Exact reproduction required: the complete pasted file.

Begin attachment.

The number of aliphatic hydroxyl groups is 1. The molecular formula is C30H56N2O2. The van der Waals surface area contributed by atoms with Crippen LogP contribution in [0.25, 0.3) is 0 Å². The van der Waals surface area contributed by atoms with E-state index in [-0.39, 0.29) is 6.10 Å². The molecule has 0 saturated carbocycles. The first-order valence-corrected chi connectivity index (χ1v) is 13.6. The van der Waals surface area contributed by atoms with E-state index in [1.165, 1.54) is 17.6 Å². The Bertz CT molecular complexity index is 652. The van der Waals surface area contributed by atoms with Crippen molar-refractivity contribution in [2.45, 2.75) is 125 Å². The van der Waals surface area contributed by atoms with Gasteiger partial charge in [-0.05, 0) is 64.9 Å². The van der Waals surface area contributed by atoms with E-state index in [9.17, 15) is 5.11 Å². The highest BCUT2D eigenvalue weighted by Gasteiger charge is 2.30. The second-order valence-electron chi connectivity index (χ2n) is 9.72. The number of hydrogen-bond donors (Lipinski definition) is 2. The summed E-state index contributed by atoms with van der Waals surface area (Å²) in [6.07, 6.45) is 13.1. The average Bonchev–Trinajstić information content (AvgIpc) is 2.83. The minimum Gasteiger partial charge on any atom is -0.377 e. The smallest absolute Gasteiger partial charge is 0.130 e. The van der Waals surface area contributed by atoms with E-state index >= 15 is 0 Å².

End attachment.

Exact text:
The number of aliphatic hydroxyl groups is 1. The molecular formula is C30H56N2O2. The van der Waals surface area contributed by atoms with Crippen LogP contribution in [0.25, 0.3) is 0 Å². The van der Waals surface area contributed by atoms with E-state index in [-0.39, 0.29) is 6.10 Å². The molecule has 0 saturated carbocycles. The first-order valence-corrected chi connectivity index (χ1v) is 13.6. The van der Waals surface area contributed by atoms with E-state index in [1.165, 1.54) is 17.6 Å². The Bertz CT molecular complexity index is 652. The van der Waals surface area contributed by atoms with Crippen molar-refractivity contribution in [2.45, 2.75) is 125 Å². The van der Waals surface area contributed by atoms with Gasteiger partial charge in [-0.05, 0) is 64.9 Å². The van der Waals surface area contributed by atoms with E-state index in [9.17, 15) is 5.11 Å². The highest BCUT2D eigenvalue weighted by Gasteiger charge is 2.30. The second-order valence-electron chi connectivity index (χ2n) is 9.72. The number of hydrogen-bond donors (Lipinski definition) is 2. The summed E-state index contributed by atoms with van der Waals surface area (Å²) in [6.07, 6.45) is 13.1. The average Bonchev–Trinajstić information content (AvgIpc) is 2.83. The minimum Gasteiger partial charge on any atom is -0.377 e. The smallest absolute Gasteiger partial charge is 0.130 e. The van der Waals surface area contributed by atoms with E-state index >= 15 is 0 Å².